CAROLE: I stayed there the rest of the night, oblivious to anyone else in the room.
WATSON: When I noticed people were starting to leave I leaned over and asked her, "May I kiss you?"
CAROLE: I told him that most guys don't ask. He just said "I'm not like most guys." (such an understatement!). I said yes.
WATSON: We then shared the first truly romantic kiss of my life and then we spent the next few seconds in silence, just looking at each other.
CAROLE: We kissed again, this time a little longer. We kissed a few more times before he left but I never got over that first kiss with him.
WATSON: I asked her if I could walk her home, but she said she was spending the night at Sandy's with another friend.
CAROLE: He took my phone number and said he would call. I wasn't sure if I should believe him but I hoped he would.
WATSON: I left the party and started to walk down the street. After half a block, I turned and walked back. I leaned up against a tree and just looked the house. An upstairs light went on and I knew that must be where the girls were staying. I thought they must be talking about me and wondered what they were saying to Carole. Were they thinking it was cool that we hooked up or were they warning her to watch out for me? After awhile, I headed home singing out loud a song that had been playing on the radio earlier that day: Herman's Hermits I'm Into Something Good.
DIANE: -What was your relationship like back then? Why did it end?
CAROLE; It was a week before he called. I was miserable that week, figuring he never would call. But he did. And we met across from the diner on Saturday. He grabbed my hand and led me to Woolworth's, telling me "Let's go get our picture made!" I thought that was a little strange but exciting too.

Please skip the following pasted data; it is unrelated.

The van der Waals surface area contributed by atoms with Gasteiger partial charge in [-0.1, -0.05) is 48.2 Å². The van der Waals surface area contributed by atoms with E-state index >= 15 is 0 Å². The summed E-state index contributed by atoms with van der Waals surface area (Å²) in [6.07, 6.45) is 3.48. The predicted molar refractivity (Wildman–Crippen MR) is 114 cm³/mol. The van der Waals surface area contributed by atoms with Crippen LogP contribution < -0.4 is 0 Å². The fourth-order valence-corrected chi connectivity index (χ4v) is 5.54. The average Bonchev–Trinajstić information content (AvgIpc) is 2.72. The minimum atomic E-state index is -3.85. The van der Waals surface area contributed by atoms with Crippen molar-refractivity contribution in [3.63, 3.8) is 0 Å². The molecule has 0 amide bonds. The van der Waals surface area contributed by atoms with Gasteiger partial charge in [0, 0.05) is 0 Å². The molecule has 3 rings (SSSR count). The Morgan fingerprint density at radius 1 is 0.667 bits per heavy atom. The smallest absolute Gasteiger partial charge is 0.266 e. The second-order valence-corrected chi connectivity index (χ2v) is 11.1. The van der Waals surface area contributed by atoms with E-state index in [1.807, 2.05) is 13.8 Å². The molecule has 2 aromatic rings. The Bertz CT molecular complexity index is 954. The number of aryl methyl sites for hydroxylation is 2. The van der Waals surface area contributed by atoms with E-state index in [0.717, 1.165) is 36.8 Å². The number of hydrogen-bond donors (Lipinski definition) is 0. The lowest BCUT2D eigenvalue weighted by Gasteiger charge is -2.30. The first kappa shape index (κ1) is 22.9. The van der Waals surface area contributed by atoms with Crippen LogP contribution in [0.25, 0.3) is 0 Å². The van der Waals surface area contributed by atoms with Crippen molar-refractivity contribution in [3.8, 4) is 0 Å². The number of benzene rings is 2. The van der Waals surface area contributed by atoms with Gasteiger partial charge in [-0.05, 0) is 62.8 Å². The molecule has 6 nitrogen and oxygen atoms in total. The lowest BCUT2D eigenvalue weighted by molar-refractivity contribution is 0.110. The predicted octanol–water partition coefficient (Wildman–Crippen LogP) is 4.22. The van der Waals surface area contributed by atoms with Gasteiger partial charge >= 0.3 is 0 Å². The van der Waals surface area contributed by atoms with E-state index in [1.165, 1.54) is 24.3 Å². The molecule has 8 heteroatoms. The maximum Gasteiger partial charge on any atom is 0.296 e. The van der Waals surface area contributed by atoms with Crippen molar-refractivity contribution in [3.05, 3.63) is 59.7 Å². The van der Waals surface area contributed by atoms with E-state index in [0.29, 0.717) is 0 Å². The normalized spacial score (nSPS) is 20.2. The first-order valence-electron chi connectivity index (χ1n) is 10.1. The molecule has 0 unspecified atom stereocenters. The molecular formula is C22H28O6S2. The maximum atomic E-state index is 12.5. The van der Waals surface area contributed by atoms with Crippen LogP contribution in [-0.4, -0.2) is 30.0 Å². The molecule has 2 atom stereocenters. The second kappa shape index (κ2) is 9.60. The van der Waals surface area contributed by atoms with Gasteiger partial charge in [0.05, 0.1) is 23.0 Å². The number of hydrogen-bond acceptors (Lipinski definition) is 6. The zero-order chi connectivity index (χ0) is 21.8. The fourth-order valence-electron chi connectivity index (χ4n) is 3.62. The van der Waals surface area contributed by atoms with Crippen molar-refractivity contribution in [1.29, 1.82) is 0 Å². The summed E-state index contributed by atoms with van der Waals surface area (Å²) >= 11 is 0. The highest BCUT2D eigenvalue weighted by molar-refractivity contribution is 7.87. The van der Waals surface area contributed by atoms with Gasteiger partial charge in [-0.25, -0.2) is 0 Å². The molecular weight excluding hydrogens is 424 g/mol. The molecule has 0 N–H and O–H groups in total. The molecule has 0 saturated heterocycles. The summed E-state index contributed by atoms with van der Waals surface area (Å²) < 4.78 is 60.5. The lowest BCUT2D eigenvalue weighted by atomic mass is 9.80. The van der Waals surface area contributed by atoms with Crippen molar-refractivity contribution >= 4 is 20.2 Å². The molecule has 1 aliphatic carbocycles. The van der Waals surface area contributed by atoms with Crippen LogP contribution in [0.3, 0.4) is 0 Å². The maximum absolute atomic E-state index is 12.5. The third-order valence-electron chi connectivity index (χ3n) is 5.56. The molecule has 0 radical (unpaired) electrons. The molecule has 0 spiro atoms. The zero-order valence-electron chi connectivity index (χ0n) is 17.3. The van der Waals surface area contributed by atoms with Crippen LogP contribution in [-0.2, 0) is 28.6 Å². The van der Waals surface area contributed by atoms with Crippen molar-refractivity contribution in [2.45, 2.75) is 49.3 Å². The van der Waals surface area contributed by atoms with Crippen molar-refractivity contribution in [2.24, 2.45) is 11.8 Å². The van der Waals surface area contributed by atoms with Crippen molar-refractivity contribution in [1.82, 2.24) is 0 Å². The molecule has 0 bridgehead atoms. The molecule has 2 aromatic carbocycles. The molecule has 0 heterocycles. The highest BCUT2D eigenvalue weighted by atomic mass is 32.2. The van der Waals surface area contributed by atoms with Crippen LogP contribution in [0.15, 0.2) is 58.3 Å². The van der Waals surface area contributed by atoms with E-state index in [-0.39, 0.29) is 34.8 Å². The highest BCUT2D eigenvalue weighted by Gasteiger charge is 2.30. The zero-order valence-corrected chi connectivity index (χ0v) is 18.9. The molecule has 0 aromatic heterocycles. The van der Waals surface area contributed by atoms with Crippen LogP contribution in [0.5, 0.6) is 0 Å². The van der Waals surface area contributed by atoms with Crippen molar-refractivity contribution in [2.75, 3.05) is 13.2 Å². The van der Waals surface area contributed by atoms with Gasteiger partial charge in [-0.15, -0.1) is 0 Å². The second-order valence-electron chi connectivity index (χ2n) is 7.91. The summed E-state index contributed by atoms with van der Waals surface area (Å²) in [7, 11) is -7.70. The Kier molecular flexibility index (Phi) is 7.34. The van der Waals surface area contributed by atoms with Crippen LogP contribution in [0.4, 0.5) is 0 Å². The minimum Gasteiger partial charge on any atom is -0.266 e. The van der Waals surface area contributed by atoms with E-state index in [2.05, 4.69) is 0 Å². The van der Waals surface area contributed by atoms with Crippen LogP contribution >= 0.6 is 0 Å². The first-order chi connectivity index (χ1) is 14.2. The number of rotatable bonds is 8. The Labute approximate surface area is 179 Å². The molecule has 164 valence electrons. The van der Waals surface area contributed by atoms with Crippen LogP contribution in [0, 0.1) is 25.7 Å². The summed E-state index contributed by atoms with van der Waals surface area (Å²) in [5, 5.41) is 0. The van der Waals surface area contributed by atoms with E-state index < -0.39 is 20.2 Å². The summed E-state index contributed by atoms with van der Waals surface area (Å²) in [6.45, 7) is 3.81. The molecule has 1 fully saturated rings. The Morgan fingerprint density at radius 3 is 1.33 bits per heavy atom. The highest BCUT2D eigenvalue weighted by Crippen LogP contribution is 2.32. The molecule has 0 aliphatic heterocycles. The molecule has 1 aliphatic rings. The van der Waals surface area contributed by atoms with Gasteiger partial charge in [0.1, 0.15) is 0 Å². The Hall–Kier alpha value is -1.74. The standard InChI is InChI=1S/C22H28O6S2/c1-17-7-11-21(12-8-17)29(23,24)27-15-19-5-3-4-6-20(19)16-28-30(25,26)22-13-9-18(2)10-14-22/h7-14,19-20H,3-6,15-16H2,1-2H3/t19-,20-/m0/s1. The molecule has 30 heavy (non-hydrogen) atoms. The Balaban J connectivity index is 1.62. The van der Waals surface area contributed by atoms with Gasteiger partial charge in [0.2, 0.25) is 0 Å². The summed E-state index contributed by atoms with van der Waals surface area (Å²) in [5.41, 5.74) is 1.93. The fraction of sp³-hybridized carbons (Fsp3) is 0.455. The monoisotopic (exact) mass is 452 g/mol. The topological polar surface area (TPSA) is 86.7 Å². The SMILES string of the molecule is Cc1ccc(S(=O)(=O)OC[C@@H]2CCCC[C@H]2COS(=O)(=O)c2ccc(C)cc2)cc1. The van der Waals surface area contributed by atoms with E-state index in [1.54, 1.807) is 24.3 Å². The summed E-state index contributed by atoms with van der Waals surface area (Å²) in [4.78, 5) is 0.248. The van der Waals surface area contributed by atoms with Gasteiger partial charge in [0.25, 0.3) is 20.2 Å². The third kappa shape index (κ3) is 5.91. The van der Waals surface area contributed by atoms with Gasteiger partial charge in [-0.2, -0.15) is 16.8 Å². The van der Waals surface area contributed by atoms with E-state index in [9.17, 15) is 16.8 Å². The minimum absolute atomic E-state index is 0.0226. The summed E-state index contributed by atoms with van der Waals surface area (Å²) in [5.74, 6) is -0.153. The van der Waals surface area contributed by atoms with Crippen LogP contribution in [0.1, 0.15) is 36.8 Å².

WATSON: I thought of her as my girl friend and there was a lot of holding hands and kissing. I liked showing her the places I hung out. It was a sweet and innocent relationship.
CAROLE: It was only 2-3 months before my Dad transferred to Oklahoma City and I had to move. We never told each other how we felt about each other. You know--as kids you just didn't put your heart out there like that.
DIANE: -Did you think about each other over the years?
WATSON: I often thought about Carole and wondered where she was. I even got an Oklahoma City phone book and tried calling all the people with her surname in there. I figured she was probably married and had a new name but I thought I might at least find her family. I just wanted to know that she was happy. Once I was doing a photo shoot on top of one of the largest buidings in Los Angeles. Somehow people started talking about old boyfriends/girlfriends we'd like to see again. Just before we left the building I went over to edge, faced east and yelled out loud, "Carole, where are you?"
CAROLE: I moved on. I married a wonderful guy and had a great life with him for a very long time, but I never forgot about Snake. I just couldn't get rid of his letters and pictures after I married like they say you should, so I kept them hidden away. I'd occasionally get them out and wonder what had happened to him.
DIANE:Who started looking for the other first?
CAROLE: I got amicably divorced in 1996. In 2000 a couple of Plainfield friends I kept in touch with told me they thought Snake was dead, killed in Vietnam. For some weird reason I didn't believe it. Something told me he was still alive somewhere. When I found Classmates.com, I decided to put a message on the Plainfield High School site to see if anyone knew what had happened to him. I got lots of responses. Finally someone said they thought he was living in California with his wife and daughter. I was happy to know he was alive. Eventually I gave up my Classmates membership and never looked at that message string again.